Collagen production and fibroblast proliferation are closely related to oxygen availability and cannot proceed without the presence of oxygen.
An animal study using a rat model of surgically lacerated medical collateral ligaments was recently completed. The research group compared ligament strength and stiffness in injured and uninjured ligaments over an 8-week period. The treatment protocol involved exposing the rats to 5 daily exposures for 90 minutes at 2.8 ATA. They concluded that hyperbaric oxygen appears to have promoted the return to normal stiffness of the ligament at 4 weeks. A strong trend also existed towards enhanced recovery of ligament strength in hyperbaric oxygen-treated versus untreated rats, also at 4 weeks.
A clinical study (unpublished observation) examined the short term recovery of a grade 2l ligament tear of the knee in a randomised, controlled, double-blind study. Patients who presented within 72 hours of injury and had no previous knee problems were included in the study. Prior to acceptance into the experiment, patients were examined by a physician and had a magnetic resonance imaging test to ensure that no other structures were involved e.g. the menisci and the cruciate ligaments. Once these parameters were met, the patients received either the sham or hyperbaric oxygen treatment over 2 weeks. Preliminary data analyses suggest positive effects on pain and functional outcomes after 6 weeks.
In addition, preliminary data show that HBO may be beneficial in the treatment of muscle-tendon and ligament injury.
Edema, an important component of acute ankle injury, increases tissue pressure, decreases local perfusion, and causes hypoxia in injured tissues, which have an increased oxygen requirement during the healing process. Thus, reducing edema should facilitate healing by improving oxygenation of the injured tissues. Hyperbaric oxygen is effective in reducing edema while enhancing oxygen delivery. Elevated oxygen pressure causes vasoconstriction while at the same time increasing oxygen partial pressure in the injured tissue. Reduced intravascular pressure resulting from vasoconstriction reverses the transcapillary fluid flow and extravascular fluid is reabsorbed into the circulation.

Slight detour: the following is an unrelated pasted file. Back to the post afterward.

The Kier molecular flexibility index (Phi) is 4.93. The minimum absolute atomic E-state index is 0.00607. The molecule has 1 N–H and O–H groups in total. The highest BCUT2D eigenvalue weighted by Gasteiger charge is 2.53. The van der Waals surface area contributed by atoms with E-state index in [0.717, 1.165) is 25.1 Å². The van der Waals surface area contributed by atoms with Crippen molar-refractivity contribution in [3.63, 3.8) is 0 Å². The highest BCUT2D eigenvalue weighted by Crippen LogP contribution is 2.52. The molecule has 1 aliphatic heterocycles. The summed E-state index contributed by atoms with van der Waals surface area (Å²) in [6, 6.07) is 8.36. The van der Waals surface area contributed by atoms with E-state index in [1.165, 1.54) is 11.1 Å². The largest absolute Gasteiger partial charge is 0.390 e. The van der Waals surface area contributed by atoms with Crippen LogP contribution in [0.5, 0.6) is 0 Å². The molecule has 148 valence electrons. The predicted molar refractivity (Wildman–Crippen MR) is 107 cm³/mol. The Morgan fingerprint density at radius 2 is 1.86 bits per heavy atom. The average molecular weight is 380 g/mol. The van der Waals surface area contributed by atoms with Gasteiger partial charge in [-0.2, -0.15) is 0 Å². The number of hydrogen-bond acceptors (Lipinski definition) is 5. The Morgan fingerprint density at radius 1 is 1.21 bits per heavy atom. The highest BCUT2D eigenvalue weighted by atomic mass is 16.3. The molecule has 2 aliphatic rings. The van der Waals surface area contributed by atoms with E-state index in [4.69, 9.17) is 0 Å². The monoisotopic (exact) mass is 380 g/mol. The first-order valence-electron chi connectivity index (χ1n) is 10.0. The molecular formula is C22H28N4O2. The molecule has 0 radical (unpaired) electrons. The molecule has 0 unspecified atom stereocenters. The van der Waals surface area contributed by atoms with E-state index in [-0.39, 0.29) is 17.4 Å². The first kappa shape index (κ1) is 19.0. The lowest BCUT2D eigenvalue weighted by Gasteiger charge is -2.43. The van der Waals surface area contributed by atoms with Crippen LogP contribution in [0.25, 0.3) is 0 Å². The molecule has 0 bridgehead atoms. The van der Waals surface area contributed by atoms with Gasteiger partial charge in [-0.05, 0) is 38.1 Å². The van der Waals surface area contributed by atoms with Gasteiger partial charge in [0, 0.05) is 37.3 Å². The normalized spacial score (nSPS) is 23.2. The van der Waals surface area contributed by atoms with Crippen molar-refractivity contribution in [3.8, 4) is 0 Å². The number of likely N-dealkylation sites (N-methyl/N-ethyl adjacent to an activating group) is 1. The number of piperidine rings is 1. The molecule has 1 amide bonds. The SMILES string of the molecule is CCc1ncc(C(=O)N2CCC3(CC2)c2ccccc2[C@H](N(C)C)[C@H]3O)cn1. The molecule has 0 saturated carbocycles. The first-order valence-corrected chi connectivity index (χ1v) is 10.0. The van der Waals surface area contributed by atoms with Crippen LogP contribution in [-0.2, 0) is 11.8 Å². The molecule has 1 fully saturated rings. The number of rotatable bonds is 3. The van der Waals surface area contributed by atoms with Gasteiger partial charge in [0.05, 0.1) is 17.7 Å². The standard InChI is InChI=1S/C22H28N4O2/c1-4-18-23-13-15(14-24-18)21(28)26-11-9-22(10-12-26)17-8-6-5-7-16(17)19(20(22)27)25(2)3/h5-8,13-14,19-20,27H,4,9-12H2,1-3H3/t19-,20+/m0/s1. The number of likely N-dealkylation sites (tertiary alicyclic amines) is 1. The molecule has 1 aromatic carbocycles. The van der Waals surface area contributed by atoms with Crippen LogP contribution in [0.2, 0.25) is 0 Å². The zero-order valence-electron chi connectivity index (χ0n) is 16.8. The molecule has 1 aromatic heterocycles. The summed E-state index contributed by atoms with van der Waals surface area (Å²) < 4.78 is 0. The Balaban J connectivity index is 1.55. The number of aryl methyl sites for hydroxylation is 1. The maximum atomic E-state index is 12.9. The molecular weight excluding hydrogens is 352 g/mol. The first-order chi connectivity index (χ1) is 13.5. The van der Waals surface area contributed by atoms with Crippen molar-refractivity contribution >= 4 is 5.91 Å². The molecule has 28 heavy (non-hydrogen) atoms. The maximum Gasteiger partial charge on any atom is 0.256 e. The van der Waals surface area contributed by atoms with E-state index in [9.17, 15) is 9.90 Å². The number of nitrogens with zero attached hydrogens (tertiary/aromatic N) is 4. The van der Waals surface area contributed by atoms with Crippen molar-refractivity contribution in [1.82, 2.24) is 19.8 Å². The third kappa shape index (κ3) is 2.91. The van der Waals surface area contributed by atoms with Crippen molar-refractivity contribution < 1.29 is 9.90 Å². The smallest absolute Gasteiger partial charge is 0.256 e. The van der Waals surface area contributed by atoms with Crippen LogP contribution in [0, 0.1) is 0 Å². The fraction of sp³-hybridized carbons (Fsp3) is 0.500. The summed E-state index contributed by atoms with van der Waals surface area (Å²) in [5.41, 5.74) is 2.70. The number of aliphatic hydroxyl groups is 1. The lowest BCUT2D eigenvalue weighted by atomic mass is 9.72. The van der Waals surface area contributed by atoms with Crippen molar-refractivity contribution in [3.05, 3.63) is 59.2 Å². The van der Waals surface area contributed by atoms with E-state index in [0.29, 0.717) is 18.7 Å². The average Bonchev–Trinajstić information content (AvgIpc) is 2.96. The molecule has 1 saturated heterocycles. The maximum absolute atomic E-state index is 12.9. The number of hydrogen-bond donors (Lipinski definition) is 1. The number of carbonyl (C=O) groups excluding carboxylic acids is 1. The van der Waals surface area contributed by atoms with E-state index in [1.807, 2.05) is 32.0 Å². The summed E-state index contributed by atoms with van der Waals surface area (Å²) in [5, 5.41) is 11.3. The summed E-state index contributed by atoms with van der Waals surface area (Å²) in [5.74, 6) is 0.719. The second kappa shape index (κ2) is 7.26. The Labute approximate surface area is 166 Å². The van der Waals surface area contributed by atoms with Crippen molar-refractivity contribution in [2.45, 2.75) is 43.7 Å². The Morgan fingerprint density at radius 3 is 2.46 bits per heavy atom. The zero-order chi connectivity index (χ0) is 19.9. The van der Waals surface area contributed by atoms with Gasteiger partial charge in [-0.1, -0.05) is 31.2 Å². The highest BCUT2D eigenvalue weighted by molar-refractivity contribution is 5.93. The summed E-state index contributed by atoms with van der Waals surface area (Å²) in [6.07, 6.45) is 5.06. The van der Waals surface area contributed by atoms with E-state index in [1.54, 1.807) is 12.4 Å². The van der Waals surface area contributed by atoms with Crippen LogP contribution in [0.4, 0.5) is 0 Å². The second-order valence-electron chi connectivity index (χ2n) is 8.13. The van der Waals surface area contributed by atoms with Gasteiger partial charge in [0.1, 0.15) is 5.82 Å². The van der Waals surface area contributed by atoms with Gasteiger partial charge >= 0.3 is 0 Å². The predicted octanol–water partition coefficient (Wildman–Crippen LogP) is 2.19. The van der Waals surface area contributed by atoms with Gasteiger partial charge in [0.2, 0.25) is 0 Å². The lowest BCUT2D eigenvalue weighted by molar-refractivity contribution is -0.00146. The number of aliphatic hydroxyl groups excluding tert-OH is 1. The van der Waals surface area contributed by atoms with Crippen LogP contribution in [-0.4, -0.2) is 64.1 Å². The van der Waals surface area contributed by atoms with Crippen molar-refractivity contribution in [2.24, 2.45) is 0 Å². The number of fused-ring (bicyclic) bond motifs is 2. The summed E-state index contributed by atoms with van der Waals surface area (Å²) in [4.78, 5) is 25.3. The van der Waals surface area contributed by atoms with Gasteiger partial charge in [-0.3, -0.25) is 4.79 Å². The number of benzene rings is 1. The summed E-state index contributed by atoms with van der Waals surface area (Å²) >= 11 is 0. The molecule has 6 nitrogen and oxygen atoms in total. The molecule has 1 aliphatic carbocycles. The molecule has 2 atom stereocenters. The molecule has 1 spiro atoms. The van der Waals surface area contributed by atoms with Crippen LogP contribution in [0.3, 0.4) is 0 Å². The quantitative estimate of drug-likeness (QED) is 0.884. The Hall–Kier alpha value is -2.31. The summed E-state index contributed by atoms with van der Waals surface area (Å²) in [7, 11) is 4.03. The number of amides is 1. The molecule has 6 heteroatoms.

Antibacterial or Antimicrobial
HBO can double or triple the bacteria-killing ability of the immune system. It is particularly useful in patients where resistance factors are compromised. HBO acts synergistically to most antibiotics.
It has been clinically demonstrated that HBO has a specific role in fighting certain infections.
When oxygen levels in tissues fall bellow a certain point, the bodies responses to infection and poor blood supply are compromised. Studies have shown that the local tissue resistance to infection is directly related to the level of oxygen found in the tissue. High oxygen concentrations may prevent the production of certain bacterial toxins and may kill certain anaerobic organisms.
Clinical Indications for Use of Hyperbaric
Soft tissue musculoskeletal injuries
Fracture repair (all stages), delayed and non-union
Aid to prosthesis rehabilitative care
Acute and chronic spinal instability
Disc protrusion (single, multi-level)
Canal stenosis (central, foraminal)
Degenerative joint disease (single, multi-level)
Spinal cord neuropathy due to crush and neurovascular degeneration
Paraplegia, quadriplegia due to incomplete neurovascular compression
Peripheral nerve injury and neuropathies
Cerebrovascular stroke (acute and chronic stages)
Plastic and Reconstructive surgery
Non healing, delayed wounds
Peripheral Vascular Disorders
Delayed wounds, recurrent ulcers, infection
Central retinal artery occlusion
Acute acoustic trauma
Gastric and duodenal ulcers